The occurrence of “inside information” related to a company with listed securities triggers a wide range of duties and prohibitions, including not only a prohibition on insider dealing, but also a duty on listed issuers to disclose inside information to the market. Recent precedents confirm that inside information may occur at a very early stage of a takeover process.
Inside information is defined as precise information relating to financial instruments, the issuer of such instruments or other circumstances that may noticeably influence the price of such financial instruments, or related financial instruments, and that is not publicly available or generally known in the market. Two essential criteria must be met in order for non-public information to fall within the scope of the definition: the information must be of a precise nature; and the information must be likely to influence the price of the instruments noticeably.
The requirement that non-public information must be likely to noticeably influence the price of the relevant instruments refers to the so-called “reasonable investor test” – non-public information that a reasonable investor would be expected to take into account in making his investment decisions should be regarded as inside information.
This precise requirement is meant to exclude rumours and speculation, but may include a broad variety of circumstances that may already have occurred, or that may reasonably be expected to occur, and that are sufficiently specific in order to draw a conclusion about the possible effect on the price. The information does, however, not need to be complete, clear, final or unconditional in order to fall within the scope of the definition and be regarded as inside information. Information about planned and ongoing takeover processes, or relating to ongoing merger negotiations, may constitute inside information.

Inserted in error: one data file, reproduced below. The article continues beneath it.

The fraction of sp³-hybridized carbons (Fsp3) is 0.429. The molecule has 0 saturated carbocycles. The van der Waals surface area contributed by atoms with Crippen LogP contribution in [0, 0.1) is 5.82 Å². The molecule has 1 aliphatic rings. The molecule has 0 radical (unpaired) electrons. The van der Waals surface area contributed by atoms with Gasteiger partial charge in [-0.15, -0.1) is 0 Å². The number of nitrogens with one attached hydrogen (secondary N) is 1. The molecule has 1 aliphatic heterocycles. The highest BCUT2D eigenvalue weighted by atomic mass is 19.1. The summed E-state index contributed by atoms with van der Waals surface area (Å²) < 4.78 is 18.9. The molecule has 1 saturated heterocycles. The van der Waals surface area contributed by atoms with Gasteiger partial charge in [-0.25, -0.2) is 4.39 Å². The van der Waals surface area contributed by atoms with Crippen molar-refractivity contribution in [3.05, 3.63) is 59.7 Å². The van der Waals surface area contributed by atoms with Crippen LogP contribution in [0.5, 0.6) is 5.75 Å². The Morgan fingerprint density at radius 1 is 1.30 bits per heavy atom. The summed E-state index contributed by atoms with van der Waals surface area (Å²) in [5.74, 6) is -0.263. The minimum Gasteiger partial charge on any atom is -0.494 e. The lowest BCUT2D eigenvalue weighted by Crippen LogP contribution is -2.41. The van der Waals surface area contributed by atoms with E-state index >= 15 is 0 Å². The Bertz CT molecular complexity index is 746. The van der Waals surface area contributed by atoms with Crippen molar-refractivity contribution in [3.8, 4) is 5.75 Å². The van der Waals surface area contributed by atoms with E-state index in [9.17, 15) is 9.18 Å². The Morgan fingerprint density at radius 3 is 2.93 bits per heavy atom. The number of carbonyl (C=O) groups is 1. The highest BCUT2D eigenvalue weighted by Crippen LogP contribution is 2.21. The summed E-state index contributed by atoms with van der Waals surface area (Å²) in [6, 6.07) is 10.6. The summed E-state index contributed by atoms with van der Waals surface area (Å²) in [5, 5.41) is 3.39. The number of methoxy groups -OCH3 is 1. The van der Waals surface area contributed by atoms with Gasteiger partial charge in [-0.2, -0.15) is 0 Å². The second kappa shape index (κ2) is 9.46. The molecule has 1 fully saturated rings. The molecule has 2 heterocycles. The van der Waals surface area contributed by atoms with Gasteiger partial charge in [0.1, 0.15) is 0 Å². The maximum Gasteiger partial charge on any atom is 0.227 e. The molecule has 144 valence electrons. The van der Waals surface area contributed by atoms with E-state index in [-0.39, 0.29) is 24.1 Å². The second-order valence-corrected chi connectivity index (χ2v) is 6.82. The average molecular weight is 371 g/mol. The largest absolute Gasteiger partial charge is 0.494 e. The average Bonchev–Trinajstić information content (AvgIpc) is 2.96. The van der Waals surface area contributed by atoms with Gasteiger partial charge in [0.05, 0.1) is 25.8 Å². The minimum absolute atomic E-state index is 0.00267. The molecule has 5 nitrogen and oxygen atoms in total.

The territorial scope of Norwegian insider legislation covers behaviour occurring anywhere in the world relating to financial instruments that are listed, or are pending listing, on a regulated market in Norway, including both to on- and off-exchange trading. The prohibition also covers insider dealing occurring in Norway relating to instruments listed on regulated markets within another European Economic Area member state.
Criminal insider dealing
Prosecutions on insider dealing have in past years resulted in convictions of individuals that have engaged in insider dealing prior to, or during the course of, takeovers. Case law suggests that insider dealing is becoming more heavily punished. Inside information relating to planned takeovers is, according to case law, deemed to exist at an early stage of such processes, which in turn triggers early dealing restrictions.
A conviction for insider dealing illustrates that even plans to present a takeover bid that have not yet been adopted by the offeror may be regarded as sufficiently specific and precise information, and constitute inside information if such plans are being supported by a director or member of management with influence in the company.
The board of the Oslo Stock Exchange announced on 24 May 2007 a decision relating to handling of inside information with respect to the Hydro/Statoil merger process (both listed offshore operating companies). Hydro and Statoil had on 18 December 2006 disclosed to the market that their boards of directors had agreed to recommend to their shareholders a merger of Hydro’s oil and gas activities with Statoil.